No sign of increased Qatari aid to Turkey

Turkish president Recep Tayyip Erdoğan ended a trip to Qatar on Tuesday with no major deals announced nor any indication that Doha would boost direct financial assistance to his country as it grapples with a historic currency crash and soaring inflation.

President Erdoğan and Emir Sheikh Tamim bin Hamad al-Thani signed 15 agreements in areas ranging from media to disaster management and vaguely pledged to "explore more ways" to boost economic ties and coordination, a statement said.

Erdoğan also sent thinly-veiled messages wooing Saudi Arabia, which had not shown any inclination to respond. Leaks of a possible meeting with Saudi Crown Prince Mohammed bin Salman during a concomitant visit to Doha proved untrue.

At variance from his stance during previous visits to Qatar, Erdoğan played it humble this time, speaking at length about Doha's support for his country, especially during its financial crisis, in a hint at Turkish need for urgent Qatari help, which did not materialise for unknown reasons.

In the presence of the emir of Qatar, the Turkish leader said that Doha has stood by Turkey in the banking turmoil which had shaken the Turkish economy.

"We do not separate the security and stability of Qatar from that of our own country," Erdoğan said in a speech, mentioning Doha's contributions to "Turkey's investment, employment, production and export-oriented growth."

President Erdoğan noted that Qatar had deep religious, historical, cultural and human ties with Turkey and held "a special place in the hearts of the Turkish people".

Before Erdoğan's visit, Turkey tried to pre-empt the likely Qatari reluctance to give Ankara financial support. Turkish Foreign Minister Mevlüt Çavuşoğlu said on Monday that his country did not intend to request financial aid from Qatar.

The words of the Turkish foreign minister did not prevent the question of Qatari funds from taking centre stage in the meeting of the governor of the Qatari Central Bank with his Turkish counterpart.

The Qatar News Agency reported that the two officials discussed bilateral relations in the financial and banking fields and ways to enhance them.

A joint statement said that Turkey and Qatar had decided to extend the currency swap agreement between their two central banks.

According to official announcements, the signed agreements between Doha and Ankara were related to traditional fields of cooperation and no specific agreements were mentioned in the financial or military fields, as was the case in previous visits.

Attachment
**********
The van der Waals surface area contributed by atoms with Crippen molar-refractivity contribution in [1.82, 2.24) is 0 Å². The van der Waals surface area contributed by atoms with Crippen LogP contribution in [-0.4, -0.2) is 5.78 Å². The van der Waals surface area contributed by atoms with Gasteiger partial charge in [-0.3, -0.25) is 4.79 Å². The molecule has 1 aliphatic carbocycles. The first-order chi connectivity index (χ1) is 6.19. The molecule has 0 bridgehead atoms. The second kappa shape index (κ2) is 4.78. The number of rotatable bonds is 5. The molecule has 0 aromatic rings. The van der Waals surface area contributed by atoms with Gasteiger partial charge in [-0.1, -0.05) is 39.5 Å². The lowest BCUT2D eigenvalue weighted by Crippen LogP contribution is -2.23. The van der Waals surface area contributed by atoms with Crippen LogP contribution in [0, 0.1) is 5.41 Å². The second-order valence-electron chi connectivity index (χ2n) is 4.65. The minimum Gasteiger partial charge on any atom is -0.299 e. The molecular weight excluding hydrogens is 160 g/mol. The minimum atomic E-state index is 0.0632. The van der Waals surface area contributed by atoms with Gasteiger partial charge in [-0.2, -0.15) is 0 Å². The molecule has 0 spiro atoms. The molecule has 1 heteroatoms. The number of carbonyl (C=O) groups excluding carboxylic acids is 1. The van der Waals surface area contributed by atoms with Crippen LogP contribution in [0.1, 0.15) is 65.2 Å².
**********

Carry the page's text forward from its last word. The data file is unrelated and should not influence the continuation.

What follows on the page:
The agreements covered areas such as disaster and emergency management, health and medical sciences, religious affairs and coordination against Islamophobia as well as media.

Analysts said that Qatar, which had previously concluded major agreements with Turkey, could no longer commit itself to agreements of the same scope, especially in the military and investment fields, despite the Turkish ally's desperate need now for greater support.

The Turkish president has imposed his own economic logic at home by insisting on reducing interest rates instead of raising them, which led to the Turkish lira plunging to a level that the Turkish economy can no longer bear.

During the visit, the Turkish president seemed eager to open new channels with other Gulf nations, especially Saudi Arabia, which has remained silent over his previous messages. Through insistence on common ties with the Gulf countries, he gave the impression of specifically wooing Riyadh.

While visiting the Turkish-Qatari military base in Doha, Erdoğan said that all the peoples of the Gulf are "true brothers" of Turkey, regardless of their origins, sects or beliefs. "We would absolutely not like to see tensions, conflicts and animosities in this region," he added.

"We want this region, which enjoys great potential, both in terms of underground resources and in terms of trade, to develop in all fields and to grow stronger and have solidarity and brotherhood," he said.

"We are working to develop our cooperation with the Gulf countries on the basis of respect and mutual interest," he added.

Gulf affairs experts believe that the Turkish president’s focus on the common bonds between his country and the Gulf countries barely hid his disappointment about his failure to reach out to Saudi Arabia, especially that the “coincidence meeting” for which he was apparently hoping with the Saudi crown prince in Doha did not come through.

Before engaging Turkey, experts say, Saudi leaders expect Ankara to fully review its contentious policies, which have for years put Riyadh and Ankara on divergent paths.

(A version of this article was originally published by the Arab Weekly and is reproduced by permission.)

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